Winnipeg Paramedics demand more ambulances | National Union of Public and General Employees

Winnipeg Paramedics demand more ambulances

'Right now lives are being put at risk. It’s that simple.' - Chris Broughton, MGEU Local 911.

Winnipeg (22 Sept. 2010) - Winnipeg paramedics have launched an advertising campaign to underline the chronic issue of ambulance shortages in Winnipeg. The problem has gotten worse over the past few years and paramedics fear the shortage will put more people at risk if something is not done about it now.

“Over the recent past we have tried to bring this serious issue to the attention of the City of Winnipeg hoping for a solution that will keep Winnipeg families safer and healthier," says Chris Broughton, president of Paramedics of Winnipeg, Local 911 of the Manitoba Government and General Employees' Union (MGEU/NUPGE).

"But we have seen only band-aid solutions to addressing what we feel should be a major issue in the current municipal election,” he says.

“Our hope is that when people understand the scope of the problem they will begin to ask questions of all candidates seeking political office. Ultimately, we want to see a concrete, coherent plan for how to deal with this because right now lives are being put at risk. It’s that simple.”

There has not been a sufficient increase in ambulances available to paramedics or EMS call centre personnel over the past five years, despite clear and mounting evidence that these are crucial to improving health outcomes for Winnipeg residents. For example:

  • In the past five years there has been a 17% increase in EMS call volumes.
  • In the past three years, there has been a 44.3% increase in EMS call processing times.
  • Despite these increases in call volumes and processing times, the City of Winnipeg has reduced the number of positions in the 911 EMS call centre (one position per 12-hour shift).
  • In 2004, each ambulance responded to an average of 3,799 incidents. By 2008, that number had increased to 4,365 incidents per ambulance.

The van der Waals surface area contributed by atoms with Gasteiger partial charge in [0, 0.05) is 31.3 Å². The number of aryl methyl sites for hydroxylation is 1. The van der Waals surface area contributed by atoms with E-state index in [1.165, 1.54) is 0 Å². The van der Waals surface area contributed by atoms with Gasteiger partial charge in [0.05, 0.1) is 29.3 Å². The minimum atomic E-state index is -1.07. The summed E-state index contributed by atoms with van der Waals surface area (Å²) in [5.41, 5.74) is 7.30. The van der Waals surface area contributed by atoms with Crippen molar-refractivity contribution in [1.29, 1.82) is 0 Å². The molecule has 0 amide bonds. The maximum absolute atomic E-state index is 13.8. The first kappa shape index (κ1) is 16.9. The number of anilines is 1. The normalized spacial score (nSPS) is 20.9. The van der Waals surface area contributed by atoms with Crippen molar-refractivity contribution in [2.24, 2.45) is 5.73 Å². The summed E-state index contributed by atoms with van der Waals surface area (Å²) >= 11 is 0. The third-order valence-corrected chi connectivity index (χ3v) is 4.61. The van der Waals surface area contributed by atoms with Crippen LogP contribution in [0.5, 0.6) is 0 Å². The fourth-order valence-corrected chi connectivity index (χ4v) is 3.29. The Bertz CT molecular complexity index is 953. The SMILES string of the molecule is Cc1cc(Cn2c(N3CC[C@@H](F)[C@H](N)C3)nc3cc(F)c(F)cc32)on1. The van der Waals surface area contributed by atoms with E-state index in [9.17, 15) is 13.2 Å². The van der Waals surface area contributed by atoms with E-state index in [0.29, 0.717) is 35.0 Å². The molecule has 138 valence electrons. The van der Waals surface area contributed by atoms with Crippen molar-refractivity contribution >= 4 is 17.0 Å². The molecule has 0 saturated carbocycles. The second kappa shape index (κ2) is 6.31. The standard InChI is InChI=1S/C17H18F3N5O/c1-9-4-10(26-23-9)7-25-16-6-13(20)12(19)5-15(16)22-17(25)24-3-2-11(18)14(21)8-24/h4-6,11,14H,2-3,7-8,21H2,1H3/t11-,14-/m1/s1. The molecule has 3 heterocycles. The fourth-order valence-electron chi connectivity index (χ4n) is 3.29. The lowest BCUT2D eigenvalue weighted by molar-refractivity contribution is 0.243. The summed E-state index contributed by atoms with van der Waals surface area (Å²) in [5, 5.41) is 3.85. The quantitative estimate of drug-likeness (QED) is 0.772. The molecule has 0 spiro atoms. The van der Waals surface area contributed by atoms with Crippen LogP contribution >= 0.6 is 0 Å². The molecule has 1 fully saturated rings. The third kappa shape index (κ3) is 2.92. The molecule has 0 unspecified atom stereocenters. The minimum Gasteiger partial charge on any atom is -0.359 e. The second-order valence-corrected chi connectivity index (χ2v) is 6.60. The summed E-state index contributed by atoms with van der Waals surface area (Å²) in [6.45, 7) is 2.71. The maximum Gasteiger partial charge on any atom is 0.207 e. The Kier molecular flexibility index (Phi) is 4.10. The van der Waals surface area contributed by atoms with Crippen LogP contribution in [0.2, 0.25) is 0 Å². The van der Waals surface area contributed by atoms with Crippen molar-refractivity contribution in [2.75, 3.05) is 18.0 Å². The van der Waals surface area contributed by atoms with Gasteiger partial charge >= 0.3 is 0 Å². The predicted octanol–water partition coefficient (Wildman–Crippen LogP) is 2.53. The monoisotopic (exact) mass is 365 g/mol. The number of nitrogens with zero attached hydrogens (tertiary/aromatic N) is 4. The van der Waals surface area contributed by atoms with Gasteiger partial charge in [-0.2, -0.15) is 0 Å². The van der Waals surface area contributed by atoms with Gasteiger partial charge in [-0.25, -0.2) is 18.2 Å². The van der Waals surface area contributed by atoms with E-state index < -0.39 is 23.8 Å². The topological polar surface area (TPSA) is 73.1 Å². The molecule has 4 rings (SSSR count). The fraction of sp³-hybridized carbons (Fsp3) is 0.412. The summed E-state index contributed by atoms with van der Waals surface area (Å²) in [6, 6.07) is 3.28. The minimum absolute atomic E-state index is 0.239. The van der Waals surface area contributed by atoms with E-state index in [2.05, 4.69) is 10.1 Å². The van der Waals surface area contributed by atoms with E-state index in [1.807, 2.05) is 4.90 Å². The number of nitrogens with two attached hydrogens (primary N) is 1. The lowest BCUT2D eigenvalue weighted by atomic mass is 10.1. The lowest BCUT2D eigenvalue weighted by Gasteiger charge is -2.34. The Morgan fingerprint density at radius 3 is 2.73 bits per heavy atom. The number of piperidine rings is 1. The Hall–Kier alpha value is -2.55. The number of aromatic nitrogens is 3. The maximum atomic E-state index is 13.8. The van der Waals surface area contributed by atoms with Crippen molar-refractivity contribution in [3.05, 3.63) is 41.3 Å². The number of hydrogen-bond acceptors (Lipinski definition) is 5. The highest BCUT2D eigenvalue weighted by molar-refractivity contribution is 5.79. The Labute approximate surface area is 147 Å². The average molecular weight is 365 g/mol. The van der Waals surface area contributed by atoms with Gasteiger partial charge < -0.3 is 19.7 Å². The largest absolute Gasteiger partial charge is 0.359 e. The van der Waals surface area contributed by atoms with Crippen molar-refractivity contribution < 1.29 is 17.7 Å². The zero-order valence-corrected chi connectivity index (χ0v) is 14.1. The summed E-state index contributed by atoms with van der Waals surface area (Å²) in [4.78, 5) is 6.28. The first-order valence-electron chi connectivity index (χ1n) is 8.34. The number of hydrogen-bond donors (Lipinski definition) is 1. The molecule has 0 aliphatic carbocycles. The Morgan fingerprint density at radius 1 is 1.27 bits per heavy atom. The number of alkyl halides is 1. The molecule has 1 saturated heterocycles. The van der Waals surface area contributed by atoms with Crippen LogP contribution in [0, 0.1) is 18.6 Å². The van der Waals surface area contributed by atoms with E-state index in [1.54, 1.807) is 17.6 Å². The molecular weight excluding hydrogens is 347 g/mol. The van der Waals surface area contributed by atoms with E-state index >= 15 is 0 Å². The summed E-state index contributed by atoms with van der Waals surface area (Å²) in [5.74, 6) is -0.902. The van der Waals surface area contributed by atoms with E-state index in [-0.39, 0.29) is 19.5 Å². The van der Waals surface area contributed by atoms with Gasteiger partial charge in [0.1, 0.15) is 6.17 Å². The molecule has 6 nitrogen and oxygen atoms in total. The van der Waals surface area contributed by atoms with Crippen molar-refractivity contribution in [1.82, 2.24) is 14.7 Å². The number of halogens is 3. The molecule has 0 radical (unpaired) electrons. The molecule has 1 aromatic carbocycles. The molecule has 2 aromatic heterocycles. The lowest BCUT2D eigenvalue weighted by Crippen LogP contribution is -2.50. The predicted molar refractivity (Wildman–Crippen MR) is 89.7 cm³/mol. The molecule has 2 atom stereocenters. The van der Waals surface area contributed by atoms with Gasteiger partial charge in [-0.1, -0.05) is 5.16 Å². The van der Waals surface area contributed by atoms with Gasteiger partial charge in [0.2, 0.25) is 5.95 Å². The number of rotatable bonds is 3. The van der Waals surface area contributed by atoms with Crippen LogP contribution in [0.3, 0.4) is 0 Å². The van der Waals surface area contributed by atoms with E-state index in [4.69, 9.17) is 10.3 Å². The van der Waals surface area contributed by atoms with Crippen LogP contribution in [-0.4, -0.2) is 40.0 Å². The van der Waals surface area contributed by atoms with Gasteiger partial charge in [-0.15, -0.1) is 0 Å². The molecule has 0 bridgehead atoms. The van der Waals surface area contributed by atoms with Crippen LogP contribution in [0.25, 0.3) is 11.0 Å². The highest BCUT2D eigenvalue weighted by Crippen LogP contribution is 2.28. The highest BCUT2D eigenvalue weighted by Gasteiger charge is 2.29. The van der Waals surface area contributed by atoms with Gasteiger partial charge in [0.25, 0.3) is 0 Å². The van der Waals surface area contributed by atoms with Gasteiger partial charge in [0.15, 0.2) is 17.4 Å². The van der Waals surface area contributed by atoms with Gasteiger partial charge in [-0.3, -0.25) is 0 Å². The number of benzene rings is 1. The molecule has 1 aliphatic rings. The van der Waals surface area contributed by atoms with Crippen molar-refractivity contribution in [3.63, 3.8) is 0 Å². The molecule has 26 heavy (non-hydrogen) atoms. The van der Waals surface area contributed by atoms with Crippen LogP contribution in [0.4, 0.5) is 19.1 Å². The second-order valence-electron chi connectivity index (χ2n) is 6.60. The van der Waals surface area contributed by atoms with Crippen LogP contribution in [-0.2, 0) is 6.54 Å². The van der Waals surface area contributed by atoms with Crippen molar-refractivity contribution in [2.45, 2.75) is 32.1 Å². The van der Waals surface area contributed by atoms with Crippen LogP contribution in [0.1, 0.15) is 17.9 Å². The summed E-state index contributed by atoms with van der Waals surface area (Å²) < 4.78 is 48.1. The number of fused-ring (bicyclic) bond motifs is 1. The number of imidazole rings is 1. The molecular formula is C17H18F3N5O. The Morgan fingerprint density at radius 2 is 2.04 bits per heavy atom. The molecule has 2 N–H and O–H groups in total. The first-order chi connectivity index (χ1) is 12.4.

• Compared to 2004, inter-facility transfer volume has increased 74.7% to 11,548 (priority 1 and 2).
  • The average hospital turn-around time for 2009 was 55 minutes (an increase of 37.5% since 2005).
  • Industry standards stipulate one ambulance should be available for every 30,000 citizens. In Winnipeg in 2009, the ratio was 1 ambulance for every 37,505 citizens.
  • To bring Winnipeg up to industry standards it would need at least five more ambulances on the road to comply. 

“The ultimate risk to Winnipeg families could be devastating if these issues aren’t addressed,” Broughton says. “In cases of strokes or heart attacks, when immediate transport to hospital is necessary or when the administration of clot busting drugs is crucial, this shortage is literally about life and death. With an aging population, increased violent crime in our city that requires paramedics to be on scenes longer, and an on-going shortage in the 911 call centre, we’re only going to see our health outcomes get worse,” Broughton adds.

In addition to the launch of the radio advertising, paramedics have launched a new website to underline other challenges they face on the job each day, offer some solutions to help address the problems inherent in the ambulance system, and to provide tools for Winnipeg voters to help advocate for ambulance service delivery improvements during the upcoming municipal election.


The National Union of Public and General Employees (NUPGE) is one of Canada's largest labour organizations with over 340,000 members. Our mission is to improve the lives of working families and to build a stronger Canada by ensuring our common wealth is used for the common good. NUPGE

More information:
MGEU Radio Ad: EMS, Life or Death

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